Beth Sophiea Parth told us, \"When I styled my friends hair I began to feel very angry inside that she had gone. While I was re-styling her hair I kept asking her what she thought she was doing. I still miss her terribly.\"

Jayne also explained, \"Sometimes it is like the client is there; sitting at the end of the table, swinging their feet watching me. Many times I turn just knowing that they are there and it brings a smile to my face. I relive the past times they sat in my chair. I focus more on the funny times and usually will start to giggle over some of the stories they have told me throughout the years.\"

We asked Jayne if anything ghostly had ever occurred when styling her deceased clients. She replied, \"There have been a few times when strange things have happened in the room. Lights blinking off and on or a slight warm breeze briefly comes through the room without any plausible explanation. Thankfully, nothing bad or too scary has happened though.\"

Final Thoughts

Before offering or agreeing to style a deceased client\'s hair you need to ask yourself if you\'re emotionally able to cope. Even stylists with nerves of steel may find it difficult if they are tender-hearted. Jayne advised, \"It is an awful thing to say, but if you\'re the type of stylist who can\'t see beyond that the person is dead, I wouldn\'t advise you to take on this type of work. You have to be able to detach yourself from the situation.\"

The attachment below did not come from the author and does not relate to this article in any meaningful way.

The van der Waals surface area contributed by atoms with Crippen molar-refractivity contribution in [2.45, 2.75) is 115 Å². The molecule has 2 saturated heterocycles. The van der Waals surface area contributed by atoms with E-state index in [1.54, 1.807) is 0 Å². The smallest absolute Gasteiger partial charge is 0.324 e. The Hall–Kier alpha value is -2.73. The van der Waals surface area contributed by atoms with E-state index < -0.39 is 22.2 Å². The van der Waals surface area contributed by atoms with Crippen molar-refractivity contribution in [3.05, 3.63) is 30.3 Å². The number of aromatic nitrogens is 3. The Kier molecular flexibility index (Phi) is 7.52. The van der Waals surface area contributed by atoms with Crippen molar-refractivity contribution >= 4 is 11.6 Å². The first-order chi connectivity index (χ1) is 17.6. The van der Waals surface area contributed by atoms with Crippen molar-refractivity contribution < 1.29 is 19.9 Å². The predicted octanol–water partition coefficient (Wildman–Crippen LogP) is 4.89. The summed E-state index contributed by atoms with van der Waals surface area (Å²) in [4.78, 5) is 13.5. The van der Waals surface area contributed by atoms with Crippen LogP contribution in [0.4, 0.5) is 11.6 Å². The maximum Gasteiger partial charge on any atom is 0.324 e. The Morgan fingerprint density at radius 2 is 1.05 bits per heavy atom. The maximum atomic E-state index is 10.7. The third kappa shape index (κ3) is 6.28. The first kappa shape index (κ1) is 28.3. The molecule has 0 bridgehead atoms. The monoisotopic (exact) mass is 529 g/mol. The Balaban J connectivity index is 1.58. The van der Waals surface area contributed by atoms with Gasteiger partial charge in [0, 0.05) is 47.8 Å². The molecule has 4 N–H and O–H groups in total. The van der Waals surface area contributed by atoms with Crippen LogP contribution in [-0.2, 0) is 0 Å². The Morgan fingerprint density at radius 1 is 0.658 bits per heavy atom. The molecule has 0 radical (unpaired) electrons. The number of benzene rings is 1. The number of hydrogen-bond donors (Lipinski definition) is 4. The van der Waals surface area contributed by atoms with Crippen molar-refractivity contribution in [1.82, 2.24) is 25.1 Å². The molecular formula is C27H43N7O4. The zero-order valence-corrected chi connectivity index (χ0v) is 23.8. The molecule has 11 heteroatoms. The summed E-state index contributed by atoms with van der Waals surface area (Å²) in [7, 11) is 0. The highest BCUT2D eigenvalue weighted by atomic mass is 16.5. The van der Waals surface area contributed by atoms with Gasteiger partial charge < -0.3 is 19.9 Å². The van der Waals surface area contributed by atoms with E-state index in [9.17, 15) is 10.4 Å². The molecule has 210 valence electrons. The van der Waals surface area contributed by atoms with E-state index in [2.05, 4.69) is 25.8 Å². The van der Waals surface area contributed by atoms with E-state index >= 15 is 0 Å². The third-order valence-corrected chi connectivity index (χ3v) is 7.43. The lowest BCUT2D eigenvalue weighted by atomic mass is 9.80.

If the thought of this has left you with shivers running up your spine however, consider this final parting thought: \"Rather than getting the heebie-jeebies,\" says Jayne, \"Try to look at the positives. No matter what you do to the hair, the client won\'t complain about it and it could always be worse. You could be asked to do their make-up!\"

Article written and edited by C. Parker 2006
I try to get online to answer forum posts at least once per day. If I miss your post, let me know. :)
chris the limey